pam allen real estate


With interest rates reaching historic lows in a persistent seller’s market, the new-home construction industry is facing a test of successfully balancing supply and demand.

In the premiere episode of the interactive series “Keepin’ It Real with Nick Bailey,” RE/MAX President Nick Bailey and two guests explore all sides of the new-home construction market. The discussion covers what consumers need to know and how real estate agents can grow their business in the homebuilding space.

Construction slowdowns and current pricing.

With high-demand materials like lumber a scarce resource, both prices and timelines of new-home building are exaggerated beyond typical terms.

“Prices are going up drastically and the demand is there, but we don’t have enough [inventory] to meet what people are needing,” says panelist Tammy McCall, Realtor Relations Extraordinaire with Johnson Development, one of the largest residential and commercial development companies in Texas and Atlanta.

“Buyers need to be patient,” she continues. “The homes are there; the homes are coming. But unfortunately, builders are having to slow their pace down so they can rationalize and [set prices at] something people can afford. I think the biggest thing for buyers to know is to be patient and work with your Realtors.”

That sentiment was echoed by the show’s other guest.

“Builders are having a very, very difficult time getting a consistent supply of building materials, and getting them at a reasonable price,” said panelist Jerry Howard, CEO of the National Association of Home Builders.

Although lumber futures prices have come down, many builders are working with lumber they purchased when prices were higher, Howard notes. “It’s going to take a while before that (futures price) reduction manifests itself in the actual housing markets.”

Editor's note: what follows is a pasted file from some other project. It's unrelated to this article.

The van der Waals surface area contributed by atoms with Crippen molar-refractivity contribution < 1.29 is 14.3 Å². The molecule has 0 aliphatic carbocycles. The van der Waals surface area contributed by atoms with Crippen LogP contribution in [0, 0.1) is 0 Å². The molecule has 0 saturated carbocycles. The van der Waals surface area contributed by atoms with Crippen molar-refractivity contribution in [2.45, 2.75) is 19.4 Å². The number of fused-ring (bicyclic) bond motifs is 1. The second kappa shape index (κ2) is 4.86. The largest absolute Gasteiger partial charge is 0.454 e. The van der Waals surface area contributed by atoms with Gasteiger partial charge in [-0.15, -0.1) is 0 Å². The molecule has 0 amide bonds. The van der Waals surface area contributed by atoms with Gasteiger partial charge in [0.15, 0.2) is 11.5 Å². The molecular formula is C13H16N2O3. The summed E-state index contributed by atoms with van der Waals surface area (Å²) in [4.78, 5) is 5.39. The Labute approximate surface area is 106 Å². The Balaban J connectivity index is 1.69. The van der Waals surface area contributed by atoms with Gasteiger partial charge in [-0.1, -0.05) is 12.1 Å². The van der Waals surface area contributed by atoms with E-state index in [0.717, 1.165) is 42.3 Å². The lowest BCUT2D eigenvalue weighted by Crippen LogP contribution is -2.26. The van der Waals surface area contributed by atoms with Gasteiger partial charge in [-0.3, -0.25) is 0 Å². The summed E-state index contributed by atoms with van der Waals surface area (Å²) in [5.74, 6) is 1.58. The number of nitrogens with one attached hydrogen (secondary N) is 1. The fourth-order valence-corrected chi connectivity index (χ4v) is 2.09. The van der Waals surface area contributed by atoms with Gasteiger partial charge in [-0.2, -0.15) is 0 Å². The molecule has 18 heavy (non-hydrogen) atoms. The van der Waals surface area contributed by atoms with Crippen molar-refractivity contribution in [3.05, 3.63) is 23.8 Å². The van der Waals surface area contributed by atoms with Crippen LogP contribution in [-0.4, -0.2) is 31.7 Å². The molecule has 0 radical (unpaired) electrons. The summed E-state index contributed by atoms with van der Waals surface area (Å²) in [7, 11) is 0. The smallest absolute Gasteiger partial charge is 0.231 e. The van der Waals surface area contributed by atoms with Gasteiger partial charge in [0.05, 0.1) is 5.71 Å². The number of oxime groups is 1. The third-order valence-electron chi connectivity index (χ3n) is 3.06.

Noting that he would like to see sawmills increase their production, Howard says he’s hopeful lumber prices will continue to drop.

“We believe it will be the end of this year before we really see impact on the markets,” he says.

The important role of the real estate agent.

Both Howard and McCall agree that the assistance of a real estate professional is key for consumers to navigate new home development, especially in this tumultuous market.

“Most builders freely acknowledge they are builders, not salespeople – and they value the relationships they have with their Realtor friends,” Howard says.

“Builders love working with Realtors,” McCall says. “We need to communicate and continue to work together. Relationships with the builders are critical, and sometimes Realtors [don’t] understand that.”

She explains that agent-to-builder relationships must be founded on more than just the prospect of referrals. Agents should commit to understanding the complex world of homebuilding and be able to relay insight to consumers, McCall says.

Making change and working toward affordability.

According to Howard, housing affordability has been an issue since before the COVID-19 pandemic. He points to the last election cycle, in which he says every major candidate for the U.S. presidency had a plan for housing.

“The cost of keeping America housed the way we’re used to being housed has gone far out of whack. It’s still a problem, and it’s going to be a problem until we look at it holistically,” he says, noting that affordability will remain an issue until all three levels of the U.S. government address it.

Involvement in the new-home construction space must be happening at both the national and local levels to make change and push affordability.

“[Real estate] associations should get with their local home builder associations to develop policies at the local level,” Howard advises. “It has to be a coordinated effort.”